17

On any SE post one can use the backtick symbol ("`") in order to mark some text as being a piece of code, or computer output. For example: void main().

Is there a way to make use of "`" the same way in a LaTeX document?

  • 5
    How will you type opening quotation marks? – cfr Mar 30 '17 at 0:26
  • 11
    It's code formatting, not highlighting. Markdown doesn't have anything to denote highlighting, unless you count *emphasis* and the like. – David Z Mar 30 '17 at 3:27
  • 11
    Please do not use code formatting (backticks, four-space paragraph indents, pre tags) for “highlighting” or any other kind of visual effect. Its primary purpose is not visual, but semantic, it tells the computer that the text is supposed to be code. Most visual browsers render that as a monospace font with gray background, but alternative browsers, like screen readers for the blind, have to do something to allow text to be understood as code. This can make the text very difficult to understand as prose—reading letter-by-letter is not unheard of. Please be considerate of accessibility. – KRyan Mar 30 '17 at 12:59
  • FYI the symbol you show "`" is more correctly called a back-tick. A single quote mark is actually "'". I'm not sure what keyboard Vancouverites use, AFAIK it can be hard to type one or both on some layouts (typing English on a French layout, argh!). They are different characters though and mean different things :) – Toby Mar 30 '17 at 14:13
  • 1
    Related, as pertains to italic, bold, and bold-italic via *, **, and ***: tex.stackexchange.com/questions/236439/… – Steven B. Segletes Mar 31 '17 at 10:12
24

In addition to Werner's answer, the same is possible with the listings package. To undefine the shorthand use \lstDeleteShortInline`.

Be aware, that using ` as an escape character for inline code will most likely clash with language feature packages such as babel.

\documentclass{article}
\usepackage{listings}
\lstset{basicstyle=\ttfamily}
\begin{document}
\lstMakeShortInline`

Here is some inline code `\int f(x) \, \mathrm{d}x`

\end{document}

enter image description here

16

You can define your own verbatim shorthand using fancyvrb's \DefineShortVerb:

enter image description here

\documentclass{article}

\usepackage{fancyvrb}
\DefineShortVerb{\`}

\begin{document}

On any SE post one can use the quote in order to highlight a text.
For example, `this text is highlighted`.

\end{document}

To remove this functionality, use \UndefineShortVerb{\`}, as it may interfere with other uses of ` within your code.

  • Small bug: error with this solution \DefineShortVerb{`} when also using \usepackage{graphicx}: ! Missing number, treated as zero. <to be read again> \let l.30 \chardef\mptopdfstoredatcode\catcode \@ ? ! Emergency stop.. If graphicx` is not loaded, no error... – Basj Sep 11 '18 at 10:13
  • 1
    @Basj: ...then use \AtBeginDocument{\DefineShortVerb{`}}. – Werner Sep 11 '18 at 16:19
9

It is more natural to use " or | rather than ` for this purpose, since ``foo'' is translated to “foo” in LaTeX.

There are several packages to define a short verbatim command for this. The basic one is shortvrb, which is part of LaTeX base package doc:

\documentclass{article}

\usepackage{shortvrb}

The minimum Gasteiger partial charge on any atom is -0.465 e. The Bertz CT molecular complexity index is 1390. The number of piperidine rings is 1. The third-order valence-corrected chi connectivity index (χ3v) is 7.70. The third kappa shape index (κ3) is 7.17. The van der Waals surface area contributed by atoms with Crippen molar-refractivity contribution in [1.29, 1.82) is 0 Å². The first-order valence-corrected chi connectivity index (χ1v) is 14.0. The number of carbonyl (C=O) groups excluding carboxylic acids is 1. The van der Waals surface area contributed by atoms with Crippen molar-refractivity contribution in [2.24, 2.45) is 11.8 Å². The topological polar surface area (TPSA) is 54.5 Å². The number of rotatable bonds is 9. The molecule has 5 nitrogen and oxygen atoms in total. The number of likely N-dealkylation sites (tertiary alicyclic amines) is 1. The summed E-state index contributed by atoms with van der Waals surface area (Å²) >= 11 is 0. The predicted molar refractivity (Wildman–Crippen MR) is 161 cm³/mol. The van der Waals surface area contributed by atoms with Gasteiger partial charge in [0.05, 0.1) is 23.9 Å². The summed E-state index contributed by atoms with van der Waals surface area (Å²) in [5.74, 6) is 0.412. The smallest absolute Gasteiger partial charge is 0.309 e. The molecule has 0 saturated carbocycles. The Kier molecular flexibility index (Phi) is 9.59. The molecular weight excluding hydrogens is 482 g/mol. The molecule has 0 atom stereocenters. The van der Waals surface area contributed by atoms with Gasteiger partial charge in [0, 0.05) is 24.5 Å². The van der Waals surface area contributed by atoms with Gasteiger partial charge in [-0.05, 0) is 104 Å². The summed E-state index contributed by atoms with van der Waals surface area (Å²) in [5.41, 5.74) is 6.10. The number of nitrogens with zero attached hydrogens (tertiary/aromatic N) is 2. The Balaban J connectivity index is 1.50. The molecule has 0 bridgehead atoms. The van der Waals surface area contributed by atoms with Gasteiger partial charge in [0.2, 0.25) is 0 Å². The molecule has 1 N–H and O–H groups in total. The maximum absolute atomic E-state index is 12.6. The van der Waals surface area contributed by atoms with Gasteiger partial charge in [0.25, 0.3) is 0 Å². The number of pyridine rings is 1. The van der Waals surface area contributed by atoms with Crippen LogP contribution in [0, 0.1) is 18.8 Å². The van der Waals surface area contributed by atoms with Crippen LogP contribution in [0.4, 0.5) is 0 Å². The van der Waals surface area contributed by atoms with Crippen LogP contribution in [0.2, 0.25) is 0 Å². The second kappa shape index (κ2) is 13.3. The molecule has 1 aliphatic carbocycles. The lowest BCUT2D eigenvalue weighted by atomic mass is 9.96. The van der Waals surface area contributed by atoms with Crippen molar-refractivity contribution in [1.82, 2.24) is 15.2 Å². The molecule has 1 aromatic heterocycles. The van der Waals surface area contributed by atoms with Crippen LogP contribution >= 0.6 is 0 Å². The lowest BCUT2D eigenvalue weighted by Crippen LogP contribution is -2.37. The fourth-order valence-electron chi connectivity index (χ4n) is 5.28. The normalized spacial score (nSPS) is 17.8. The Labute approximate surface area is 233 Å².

\MakeShortVerb|
% \DeleteShortVerb|

\begin{document}

Short verbatim: |foo#bar|

\end{document}

As Werner and Henri Menke said, you can also use fancyvrb, gmverb, newverbs for this functionality, or use listings with syntax highlight support.

Sometimes, however, you don't want to use verbatim text, only special fonts or color is needed. Then you can use some tricks to define a one-character command yourself:

\documentclass{article}

\newcommand\MakeShortHighlight[2][\texttt]{%
  \begingroup\lccode`\~=`#2\lowercase{\endgroup
    \def~##1~{#1{##1}}}%
  \catcode`#2=\active}
\newcommand\DeleteShortHightlight[1]{%
  \catcode`#1=12 }

\usepackage{xcolor}

\begin{document}

\MakeShortHighlight\"
Short highlighted: "typewriter text"


\MakeShortHighlight[\textcolor{red}]\|
Short highlighted: |red color|

\end{document}

enter image description here

5

Yes, you can use the back-ticks and the indentation of four spaces as in markdown, using well ... the markdown package:

mwe

\documentclass[a5paper,12pt]{article}
\setlength{\parindent}{0pt}
\setlength{\parskip}{0em}
\usepackage{markdown}
\begin{document}
\begin{markdown}
A minimal working example

    \documentclass{article}
    \def\foo#1{#1} 
    \begin{document}
    \foo{bah}
    \end{document}

The macro `\def\foo#1{#1}` does not anything   
\end{markdown}
\end{document}
  • This should be the most upvoted answer! – CarLaTeX Apr 5 '17 at 4:48
2

This doesn't perfectly answer your question, but I prefer the use of commands to perform the action you desire. Perhaps someone else will find this useful.

\documentclass{article}

\newcommand{\code}[1]{\texttt{\detokenize{#1}}}

\begin{document}

This command allows you to type \code{void main()} inline in your paragraphs.

\end{document}

example output

Disclaimer: This command does not handle pound signs (#) properly. Please feel free to comment if you know how to extend this command to handle pound signs (bonus points if it's without any dependencies!).

  • You could ask a question for the pound sign problem! – CarLaTeX Apr 5 '17 at 4:46
  • There are more things this command does not handle properly. Try for example \code{100%} or \code{ single { brace } – Henri Menke Jun 22 '17 at 6:51

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